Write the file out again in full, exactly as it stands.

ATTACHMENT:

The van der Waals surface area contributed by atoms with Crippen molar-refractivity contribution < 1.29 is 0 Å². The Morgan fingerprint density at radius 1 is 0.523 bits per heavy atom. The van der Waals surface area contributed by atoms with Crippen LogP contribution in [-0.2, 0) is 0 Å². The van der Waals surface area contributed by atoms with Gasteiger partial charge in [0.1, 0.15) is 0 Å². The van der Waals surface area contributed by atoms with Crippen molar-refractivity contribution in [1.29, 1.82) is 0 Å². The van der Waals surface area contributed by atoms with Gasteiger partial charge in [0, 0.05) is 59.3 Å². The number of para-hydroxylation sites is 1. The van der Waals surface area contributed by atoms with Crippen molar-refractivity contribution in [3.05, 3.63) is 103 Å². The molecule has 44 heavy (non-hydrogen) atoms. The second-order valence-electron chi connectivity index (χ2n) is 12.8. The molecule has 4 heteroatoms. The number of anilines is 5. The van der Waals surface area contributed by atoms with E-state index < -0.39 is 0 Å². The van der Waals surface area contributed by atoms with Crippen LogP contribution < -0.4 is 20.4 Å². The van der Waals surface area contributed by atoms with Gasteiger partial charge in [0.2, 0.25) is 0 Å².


The van der Waals surface area contributed by atoms with Crippen molar-refractivity contribution < 1.29 is 0 Å². The Morgan fingerprint density at radius 1 is 0.523 bits per heavy atom. The van der Waals surface area contributed by atoms with Crippen LogP contribution in [-0.2, 0) is 0 Å². The van der Waals surface area contributed by atoms with Gasteiger partial charge in [0.1, 0.15) is 0 Å². The van der Waals surface area contributed by atoms with Crippen molar-refractivity contribution in [1.29, 1.82) is 0 Å². The van der Waals surface area contributed by atoms with Gasteiger partial charge in [0, 0.05) is 59.3 Å². The number of para-hydroxylation sites is 1. The van der Waals surface area contributed by atoms with Crippen molar-refractivity contribution in [3.05, 3.63) is 103 Å². The molecule has 44 heavy (non-hydrogen) atoms. The second-order valence-electron chi connectivity index (χ2n) is 12.8. The molecule has 4 heteroatoms. The number of anilines is 5. The van der Waals surface area contributed by atoms with E-state index < -0.39 is 0 Å². The van der Waals surface area contributed by atoms with Crippen LogP contribution < -0.4 is 20.4 Å². The van der Waals surface area contributed by atoms with Gasteiger partial charge in [0.2, 0.25) is 0 Å².